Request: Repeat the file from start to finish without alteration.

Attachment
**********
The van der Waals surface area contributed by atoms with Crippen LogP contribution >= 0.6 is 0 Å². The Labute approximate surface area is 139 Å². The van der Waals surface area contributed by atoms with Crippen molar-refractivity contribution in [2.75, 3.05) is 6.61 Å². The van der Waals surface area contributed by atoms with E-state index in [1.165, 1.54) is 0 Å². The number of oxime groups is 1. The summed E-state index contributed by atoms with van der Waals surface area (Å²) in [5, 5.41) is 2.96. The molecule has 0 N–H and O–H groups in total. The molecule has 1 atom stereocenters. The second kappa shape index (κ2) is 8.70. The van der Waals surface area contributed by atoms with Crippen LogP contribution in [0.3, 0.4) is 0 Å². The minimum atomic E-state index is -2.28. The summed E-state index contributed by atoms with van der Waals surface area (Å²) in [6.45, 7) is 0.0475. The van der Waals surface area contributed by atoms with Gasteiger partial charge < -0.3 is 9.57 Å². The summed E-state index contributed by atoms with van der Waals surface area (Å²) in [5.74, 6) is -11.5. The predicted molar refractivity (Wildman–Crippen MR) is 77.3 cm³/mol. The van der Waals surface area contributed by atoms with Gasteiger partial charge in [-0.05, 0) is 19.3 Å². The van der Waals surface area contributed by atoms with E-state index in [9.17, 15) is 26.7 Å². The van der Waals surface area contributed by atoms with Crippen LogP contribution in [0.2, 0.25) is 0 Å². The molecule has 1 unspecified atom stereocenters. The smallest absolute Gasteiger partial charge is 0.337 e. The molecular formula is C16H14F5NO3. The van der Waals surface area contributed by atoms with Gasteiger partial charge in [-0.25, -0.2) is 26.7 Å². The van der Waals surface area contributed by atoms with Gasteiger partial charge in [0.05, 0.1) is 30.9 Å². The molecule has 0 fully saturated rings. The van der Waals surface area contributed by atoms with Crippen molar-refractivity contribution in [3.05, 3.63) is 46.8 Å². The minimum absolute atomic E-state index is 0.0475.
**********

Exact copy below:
The van der Waals surface area contributed by atoms with Crippen LogP contribution >= 0.6 is 0 Å². The Labute approximate surface area is 139 Å². The van der Waals surface area contributed by atoms with Crippen molar-refractivity contribution in [2.75, 3.05) is 6.61 Å². The van der Waals surface area contributed by atoms with E-state index in [1.165, 1.54) is 0 Å². The number of oxime groups is 1. The summed E-state index contributed by atoms with van der Waals surface area (Å²) in [5, 5.41) is 2.96. The molecule has 0 N–H and O–H groups in total. The molecule has 1 atom stereocenters. The second kappa shape index (κ2) is 8.70. The van der Waals surface area contributed by atoms with Crippen LogP contribution in [0.3, 0.4) is 0 Å². The minimum atomic E-state index is -2.28. The summed E-state index contributed by atoms with van der Waals surface area (Å²) in [6.45, 7) is 0.0475. The van der Waals surface area contributed by atoms with Gasteiger partial charge < -0.3 is 9.57 Å². The summed E-state index contributed by atoms with van der Waals surface area (Å²) in [5.74, 6) is -11.5. The predicted molar refractivity (Wildman–Crippen MR) is 77.3 cm³/mol. The van der Waals surface area contributed by atoms with Gasteiger partial charge in [-0.05, 0) is 19.3 Å². The van der Waals surface area contributed by atoms with E-state index in [9.17, 15) is 26.7 Å². The van der Waals surface area contributed by atoms with Crippen LogP contribution in [0.2, 0.25) is 0 Å². The molecule has 1 unspecified atom stereocenters. The smallest absolute Gasteiger partial charge is 0.337 e. The molecular formula is C16H14F5NO3. The van der Waals surface area contributed by atoms with Gasteiger partial charge in [-0.25, -0.2) is 26.7 Å². The van der Waals surface area contributed by atoms with Gasteiger partial charge in [0.05, 0.1) is 30.9 Å². The molecule has 0 fully saturated rings. The van der Waals surface area contributed by atoms with Crippen molar-refractivity contribution in [3.05, 3.63) is 46.8 Å². The minimum absolute atomic E-state index is 0.0475.